Survey of sacrificial anodes mounted on complex structures sometimes includes field gradient measurements for example made by stabbing an anode using a twin-cell probe.Typical practise is for survey companies to convert the twin-measurements of potential into an estimated anode output but there is a risk that estimates may be inaccurate if the method used does not appropriately take into account factors such as:The stab is made away from the middle of the anodeThe probe is not oriented perpendicular to the surface of the anodeThe structure around the anode leads to distortion of the electric fields for example because there is a coating defect to one side of the anode or the structure is not symmetric around the anodeThrough the use of examples this paper investigates the effect of such factors on measured field gradient. It goes on to show how field gradient measurements made with probe orientations which do not correspond to electric-field flux-lines or which are not central on an anode can nevertheless be used to estimate anode output.The paper seeks to provide reference material which can be used to simplify estimation of anode output from measured field gradients.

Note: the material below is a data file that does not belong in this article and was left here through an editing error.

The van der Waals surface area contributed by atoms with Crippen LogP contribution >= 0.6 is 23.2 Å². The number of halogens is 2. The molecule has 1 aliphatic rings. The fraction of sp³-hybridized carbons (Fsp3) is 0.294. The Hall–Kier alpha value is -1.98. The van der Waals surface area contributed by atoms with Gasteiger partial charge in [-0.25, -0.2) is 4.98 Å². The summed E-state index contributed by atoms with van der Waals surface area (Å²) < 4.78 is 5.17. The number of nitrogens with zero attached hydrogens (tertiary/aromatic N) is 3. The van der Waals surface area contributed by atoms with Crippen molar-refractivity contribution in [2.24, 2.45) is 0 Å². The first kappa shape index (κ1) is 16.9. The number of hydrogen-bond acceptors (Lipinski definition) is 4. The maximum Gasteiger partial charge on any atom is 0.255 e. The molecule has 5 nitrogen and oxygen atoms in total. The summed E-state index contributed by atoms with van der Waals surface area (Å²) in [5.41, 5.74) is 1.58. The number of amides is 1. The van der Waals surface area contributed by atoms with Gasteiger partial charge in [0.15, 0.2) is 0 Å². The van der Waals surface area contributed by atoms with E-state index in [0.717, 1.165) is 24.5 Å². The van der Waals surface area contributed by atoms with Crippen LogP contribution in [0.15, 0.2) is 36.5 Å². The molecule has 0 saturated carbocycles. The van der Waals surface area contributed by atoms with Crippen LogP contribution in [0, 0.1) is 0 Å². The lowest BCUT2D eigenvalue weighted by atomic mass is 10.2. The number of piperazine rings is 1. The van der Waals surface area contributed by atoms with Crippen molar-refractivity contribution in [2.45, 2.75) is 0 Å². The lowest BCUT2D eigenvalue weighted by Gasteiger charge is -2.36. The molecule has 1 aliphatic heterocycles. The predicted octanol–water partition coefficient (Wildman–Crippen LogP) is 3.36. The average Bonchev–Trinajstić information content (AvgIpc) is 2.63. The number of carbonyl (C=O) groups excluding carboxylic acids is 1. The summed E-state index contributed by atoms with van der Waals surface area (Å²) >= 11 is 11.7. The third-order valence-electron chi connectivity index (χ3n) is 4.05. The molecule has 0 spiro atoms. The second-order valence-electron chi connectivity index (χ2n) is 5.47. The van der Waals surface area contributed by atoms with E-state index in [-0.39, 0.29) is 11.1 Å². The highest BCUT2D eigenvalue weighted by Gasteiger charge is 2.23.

A geothermic system faced serious injection obstruction problems two-and-a-half months after start-up. The obstruction was so severe that the operation was suspended and research was done in order to determine the cause. To solve the obstruction problem the system was treated downhole using acid and biocide. During this treatment dangerous amounts of H2S were released. This study was initiated to understand the reason of this problematic and give options for treatment and prevention. The results show high amount of bacteria in the obstruction material indicating that microorganisms caused the obstruction. The detected species were typical thermophilic species with optimal growth temperature at 40-60 ºC. The change in temperature in combination with the used oxygen scavenger containing nutrientsnecessary for microbial growth and activityis suspected to have caused the obstruction.The H2S formation was likely caused by a combination of biological FeS formation and the release of H2S by the addition of acid during cleaning. To prevent this type of issues biocide treatment is recommended not only during but also before operation is started. Alternatives for biocides have been investigated as well however more research is needed to understand the practical feasibility of those alternatives.